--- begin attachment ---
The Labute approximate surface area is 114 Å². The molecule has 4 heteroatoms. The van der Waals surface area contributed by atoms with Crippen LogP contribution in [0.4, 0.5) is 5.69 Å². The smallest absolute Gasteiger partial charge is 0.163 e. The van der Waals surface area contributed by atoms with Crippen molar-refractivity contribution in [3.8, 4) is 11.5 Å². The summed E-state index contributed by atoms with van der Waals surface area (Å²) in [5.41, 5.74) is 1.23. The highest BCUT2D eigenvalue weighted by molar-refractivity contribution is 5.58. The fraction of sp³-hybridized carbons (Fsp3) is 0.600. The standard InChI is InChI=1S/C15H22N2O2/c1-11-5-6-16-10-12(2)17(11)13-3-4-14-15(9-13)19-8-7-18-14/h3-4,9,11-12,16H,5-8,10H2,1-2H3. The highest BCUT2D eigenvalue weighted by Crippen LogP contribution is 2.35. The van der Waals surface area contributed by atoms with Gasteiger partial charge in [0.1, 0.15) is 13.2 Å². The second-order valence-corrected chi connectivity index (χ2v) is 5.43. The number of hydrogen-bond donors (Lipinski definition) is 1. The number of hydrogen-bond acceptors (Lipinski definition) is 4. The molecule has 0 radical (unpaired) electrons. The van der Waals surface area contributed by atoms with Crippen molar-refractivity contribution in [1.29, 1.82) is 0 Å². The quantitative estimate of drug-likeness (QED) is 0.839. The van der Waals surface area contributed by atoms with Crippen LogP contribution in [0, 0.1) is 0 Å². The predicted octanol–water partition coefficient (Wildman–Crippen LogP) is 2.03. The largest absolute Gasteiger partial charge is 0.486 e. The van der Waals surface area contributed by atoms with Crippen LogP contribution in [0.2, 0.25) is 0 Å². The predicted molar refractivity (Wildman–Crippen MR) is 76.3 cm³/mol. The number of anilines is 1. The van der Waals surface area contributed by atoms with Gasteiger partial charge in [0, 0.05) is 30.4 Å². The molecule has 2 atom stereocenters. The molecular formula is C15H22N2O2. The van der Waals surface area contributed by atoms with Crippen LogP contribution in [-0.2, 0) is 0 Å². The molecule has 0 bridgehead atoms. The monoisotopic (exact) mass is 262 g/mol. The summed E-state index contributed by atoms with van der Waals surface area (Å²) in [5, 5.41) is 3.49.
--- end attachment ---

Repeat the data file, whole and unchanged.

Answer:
The Labute approximate surface area is 114 Å². The molecule has 4 heteroatoms. The van der Waals surface area contributed by atoms with Crippen LogP contribution in [0.4, 0.5) is 5.69 Å². The smallest absolute Gasteiger partial charge is 0.163 e. The van der Waals surface area contributed by atoms with Crippen molar-refractivity contribution in [3.8, 4) is 11.5 Å². The summed E-state index contributed by atoms with van der Waals surface area (Å²) in [5.41, 5.74) is 1.23. The highest BCUT2D eigenvalue weighted by molar-refractivity contribution is 5.58. The fraction of sp³-hybridized carbons (Fsp3) is 0.600. The standard InChI is InChI=1S/C15H22N2O2/c1-11-5-6-16-10-12(2)17(11)13-3-4-14-15(9-13)19-8-7-18-14/h3-4,9,11-12,16H,5-8,10H2,1-2H3. The highest BCUT2D eigenvalue weighted by Crippen LogP contribution is 2.35. The van der Waals surface area contributed by atoms with Gasteiger partial charge in [0.1, 0.15) is 13.2 Å². The second-order valence-corrected chi connectivity index (χ2v) is 5.43. The number of hydrogen-bond donors (Lipinski definition) is 1. The number of hydrogen-bond acceptors (Lipinski definition) is 4. The molecule has 0 radical (unpaired) electrons. The van der Waals surface area contributed by atoms with Crippen molar-refractivity contribution in [1.29, 1.82) is 0 Å². The quantitative estimate of drug-likeness (QED) is 0.839. The van der Waals surface area contributed by atoms with Crippen LogP contribution in [0, 0.1) is 0 Å². The predicted octanol–water partition coefficient (Wildman–Crippen LogP) is 2.03. The largest absolute Gasteiger partial charge is 0.486 e. The van der Waals surface area contributed by atoms with Crippen LogP contribution in [0.2, 0.25) is 0 Å². The predicted molar refractivity (Wildman–Crippen MR) is 76.3 cm³/mol. The number of anilines is 1. The van der Waals surface area contributed by atoms with Gasteiger partial charge in [0, 0.05) is 30.4 Å². The molecule has 2 atom stereocenters. The molecular formula is C15H22N2O2. The van der Waals surface area contributed by atoms with Crippen LogP contribution in [-0.2, 0) is 0 Å². The molecule has 0 bridgehead atoms. The monoisotopic (exact) mass is 262 g/mol. The summed E-state index contributed by atoms with van der Waals surface area (Å²) in [5, 5.41) is 3.49.